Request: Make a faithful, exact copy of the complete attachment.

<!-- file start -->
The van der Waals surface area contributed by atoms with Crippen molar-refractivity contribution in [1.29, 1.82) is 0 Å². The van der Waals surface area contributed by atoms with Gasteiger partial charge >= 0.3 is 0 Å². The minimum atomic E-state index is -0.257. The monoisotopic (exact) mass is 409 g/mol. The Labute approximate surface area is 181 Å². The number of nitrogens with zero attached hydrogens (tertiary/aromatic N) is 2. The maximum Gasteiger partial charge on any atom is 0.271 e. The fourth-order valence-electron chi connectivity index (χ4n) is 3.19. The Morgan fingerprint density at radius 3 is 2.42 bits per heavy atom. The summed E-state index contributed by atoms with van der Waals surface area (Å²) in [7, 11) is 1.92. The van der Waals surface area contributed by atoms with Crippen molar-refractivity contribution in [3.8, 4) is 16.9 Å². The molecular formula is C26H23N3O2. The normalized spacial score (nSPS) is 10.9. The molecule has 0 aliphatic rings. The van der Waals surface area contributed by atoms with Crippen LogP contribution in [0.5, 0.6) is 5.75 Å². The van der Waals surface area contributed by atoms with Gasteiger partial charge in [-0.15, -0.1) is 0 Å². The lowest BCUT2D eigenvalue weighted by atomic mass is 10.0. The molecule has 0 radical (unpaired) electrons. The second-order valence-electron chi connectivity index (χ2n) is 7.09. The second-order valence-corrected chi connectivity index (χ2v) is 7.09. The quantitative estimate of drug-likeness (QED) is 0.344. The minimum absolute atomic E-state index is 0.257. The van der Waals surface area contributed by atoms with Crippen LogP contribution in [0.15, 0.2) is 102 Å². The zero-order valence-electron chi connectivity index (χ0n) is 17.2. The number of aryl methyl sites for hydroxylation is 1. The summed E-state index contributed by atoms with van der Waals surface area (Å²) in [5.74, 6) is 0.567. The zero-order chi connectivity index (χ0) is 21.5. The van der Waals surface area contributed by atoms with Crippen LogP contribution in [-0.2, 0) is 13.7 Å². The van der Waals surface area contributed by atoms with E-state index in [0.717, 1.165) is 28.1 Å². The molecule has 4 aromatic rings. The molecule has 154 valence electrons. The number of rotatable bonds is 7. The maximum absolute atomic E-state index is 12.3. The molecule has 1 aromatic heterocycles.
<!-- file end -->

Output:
The van der Waals surface area contributed by atoms with Crippen molar-refractivity contribution in [1.29, 1.82) is 0 Å². The van der Waals surface area contributed by atoms with Gasteiger partial charge >= 0.3 is 0 Å². The minimum atomic E-state index is -0.257. The monoisotopic (exact) mass is 409 g/mol. The Labute approximate surface area is 181 Å². The number of nitrogens with zero attached hydrogens (tertiary/aromatic N) is 2. The maximum Gasteiger partial charge on any atom is 0.271 e. The fourth-order valence-electron chi connectivity index (χ4n) is 3.19. The Morgan fingerprint density at radius 3 is 2.42 bits per heavy atom. The summed E-state index contributed by atoms with van der Waals surface area (Å²) in [7, 11) is 1.92. The van der Waals surface area contributed by atoms with Crippen molar-refractivity contribution in [3.8, 4) is 16.9 Å². The molecular formula is C26H23N3O2. The normalized spacial score (nSPS) is 10.9. The molecule has 0 aliphatic rings. The van der Waals surface area contributed by atoms with Crippen LogP contribution in [0.5, 0.6) is 5.75 Å². The van der Waals surface area contributed by atoms with Gasteiger partial charge in [-0.15, -0.1) is 0 Å². The lowest BCUT2D eigenvalue weighted by atomic mass is 10.0. The molecule has 0 radical (unpaired) electrons. The second-order valence-electron chi connectivity index (χ2n) is 7.09. The second-order valence-corrected chi connectivity index (χ2v) is 7.09. The quantitative estimate of drug-likeness (QED) is 0.344. The minimum absolute atomic E-state index is 0.257. The van der Waals surface area contributed by atoms with Crippen LogP contribution in [0.15, 0.2) is 102 Å². The zero-order valence-electron chi connectivity index (χ0n) is 17.2. The number of aryl methyl sites for hydroxylation is 1. The summed E-state index contributed by atoms with van der Waals surface area (Å²) in [5.74, 6) is 0.567. The zero-order chi connectivity index (χ0) is 21.5. The van der Waals surface area contributed by atoms with Crippen LogP contribution in [-0.2, 0) is 13.7 Å². The van der Waals surface area contributed by atoms with E-state index in [0.717, 1.165) is 28.1 Å². The molecule has 4 aromatic rings. The molecule has 154 valence electrons. The number of rotatable bonds is 7. The maximum absolute atomic E-state index is 12.3. The molecule has 1 aromatic heterocycles.